Hong Kong protests: students from at least two elite schools wave US and revolutionary flags on campus while others wear black for Dress Casual Day

Victor Ting

Students from at least two Hong Kong elite secondary schools have waved American and “revolutionary” flags on campus in the latest example of continuing anti-government protests in the city.

In a video circulated on social media on Thursday, about 100 students in uniform from Shatin Tsung Tsin Secondary School in Tai Wai were seen gathered on the school’s basketball court and on staircases, belting out Glory to Hong Kong, the popular protest anthem regularly sung at street demonstrations and in shopping malls, as a student held up and waved the US flag.

Meanwhile, at St Paul’s College in Mid-Levels, 14 students waved flags emblazoned with the rallying cry “Liberate Hong Kong; revolution of our times” during recess.

They were surrounded by about 200 fellow students chanting and singing the same song, while members of the school band played trombones, trumpets and euphoniums.

Elsewhere in the city, students from dozens more schools wore black for an annual Dress Casual Day to raise money for charity.

Many students wore all black for a charity dress casual day. Photo: Nora Tam

Shatin Tsung Tsin said in a statement that some students had strong feelings about recent events and had taken to expressing them peacefully on Tuesday by singing and chanting slogans.

 “The school had no prior knowledge of the way some individuals would choose to express themselves, and told them that it did not approve of such acts,” the statement read.

It added the school did not support Hong Kong independence and had encouraged students to understand the country more through exchange tours and partnership schemes with mainland Chinese schools.

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It also rebutted claims the event was organised by teachers and black flags were hoisted on school ground, saying they were dark purple flags that represented one of the school’s six houses.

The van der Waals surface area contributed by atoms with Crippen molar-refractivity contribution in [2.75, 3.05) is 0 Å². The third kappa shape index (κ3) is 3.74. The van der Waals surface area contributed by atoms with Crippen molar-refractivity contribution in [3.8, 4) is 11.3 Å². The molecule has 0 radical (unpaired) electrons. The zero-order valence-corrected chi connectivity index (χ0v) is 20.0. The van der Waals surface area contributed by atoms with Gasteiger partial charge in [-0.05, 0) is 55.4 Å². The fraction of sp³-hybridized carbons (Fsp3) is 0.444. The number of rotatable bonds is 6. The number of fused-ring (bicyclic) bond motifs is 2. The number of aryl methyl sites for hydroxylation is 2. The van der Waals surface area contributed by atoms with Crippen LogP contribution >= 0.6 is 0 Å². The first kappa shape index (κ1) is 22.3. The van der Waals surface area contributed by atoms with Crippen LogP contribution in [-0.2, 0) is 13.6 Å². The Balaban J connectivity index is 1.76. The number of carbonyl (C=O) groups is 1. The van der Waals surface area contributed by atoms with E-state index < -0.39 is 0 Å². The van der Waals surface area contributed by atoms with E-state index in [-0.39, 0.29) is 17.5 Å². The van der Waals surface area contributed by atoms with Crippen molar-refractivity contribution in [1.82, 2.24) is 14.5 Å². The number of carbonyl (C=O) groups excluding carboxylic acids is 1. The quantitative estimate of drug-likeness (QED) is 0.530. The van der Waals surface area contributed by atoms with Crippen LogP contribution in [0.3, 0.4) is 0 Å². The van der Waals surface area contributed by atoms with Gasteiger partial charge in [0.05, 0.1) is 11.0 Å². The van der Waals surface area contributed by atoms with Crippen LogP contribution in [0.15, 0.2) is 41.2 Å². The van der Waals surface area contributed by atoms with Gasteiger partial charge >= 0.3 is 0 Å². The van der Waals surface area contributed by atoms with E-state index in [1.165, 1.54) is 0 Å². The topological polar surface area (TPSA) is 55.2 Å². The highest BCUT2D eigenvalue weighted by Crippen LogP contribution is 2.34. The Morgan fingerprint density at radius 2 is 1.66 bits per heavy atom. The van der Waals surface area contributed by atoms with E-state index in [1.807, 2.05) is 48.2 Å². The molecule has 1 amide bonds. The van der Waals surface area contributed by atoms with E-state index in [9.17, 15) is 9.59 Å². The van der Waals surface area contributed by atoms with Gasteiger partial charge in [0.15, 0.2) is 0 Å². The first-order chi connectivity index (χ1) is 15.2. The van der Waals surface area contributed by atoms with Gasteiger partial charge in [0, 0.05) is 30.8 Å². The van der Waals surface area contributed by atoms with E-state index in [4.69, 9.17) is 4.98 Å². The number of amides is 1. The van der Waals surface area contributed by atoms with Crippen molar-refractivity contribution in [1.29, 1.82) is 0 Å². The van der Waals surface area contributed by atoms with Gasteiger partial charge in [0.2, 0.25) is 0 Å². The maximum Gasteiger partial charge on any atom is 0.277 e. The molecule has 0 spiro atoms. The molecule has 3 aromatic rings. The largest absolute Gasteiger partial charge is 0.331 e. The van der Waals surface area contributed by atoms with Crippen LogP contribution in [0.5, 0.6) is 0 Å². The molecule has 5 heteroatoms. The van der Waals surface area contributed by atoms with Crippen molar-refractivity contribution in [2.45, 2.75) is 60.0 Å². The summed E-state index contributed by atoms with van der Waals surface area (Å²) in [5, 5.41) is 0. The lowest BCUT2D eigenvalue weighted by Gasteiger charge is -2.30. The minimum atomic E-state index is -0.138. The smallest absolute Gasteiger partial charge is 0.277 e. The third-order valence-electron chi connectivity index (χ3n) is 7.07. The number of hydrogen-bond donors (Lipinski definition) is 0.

“There is room for improvement in the time taken for immediate intervention. We apologise for that, and will make fuller considerations in future,” it added.

About 100 students in uniform from Shatin Tsung Tsin Secondary School sing Glory to Hong Kong while one of them waves the American flag. Photo: Handout

After Chief Executive Carrie Lam Cheng Yuet-ngor last Friday invoked the colonial-era Emergency Regulations Ordinance to ban facial coverings at public gatherings, education chief Kevin Yeung Yun-hung wrote to schools telling them students should not wear masks in or outside campuses and to report the number of pupils who did so.

Lam had been hoping to curb months of violent unrest sparked by opposition to a now-withdrawn extradition bill.

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“We fight white terror with black flags,” said Form Six student and convenor of St Paul’s anti-extradition bill concern group, Desmond Lau Kin-hei, referring to the Education Bureau’s letter.

 “It violated the principle of political neutrality first, it cannot now turn around and accuse us of doing the same,” Lau said, adding he was not worried about his name being handed over to the bureau.

The Post has contacted St Paul’s for comments.

Ahead of Thursday’s charity day, many student groups – including Demovanile, Anti-Foo and Demosisto – called for students to wear “all black”, including shirts, masks and even other protest gear to school to show their discontent with the new anti-mask law.

At elite boys’ school Wah Yan College, Hong Kong in Wan Chai, many supported the call, with its student concern group saying at least 100 pupils were masked and wore black to school.

“Wearing black means countering the ‘white terror’ out there and to show our stand,” one concern group member said. “[We] also want to let our classmates know that many of us have the same goal.”

 About 200 pupils also wore black shirts and masks at Sing Yin Secondary School in Ngau Chi Wan, its concern group said. At Tsuen Wan Public Ho Chuen Yiu College – the school attended by an 18-year-old student who was hit in the chest by a police live round during National Day protests and later arrested – many students wore black while others distributed biscuits with words supportive to the movement on them.

Additional reporting by Chan Ho-him

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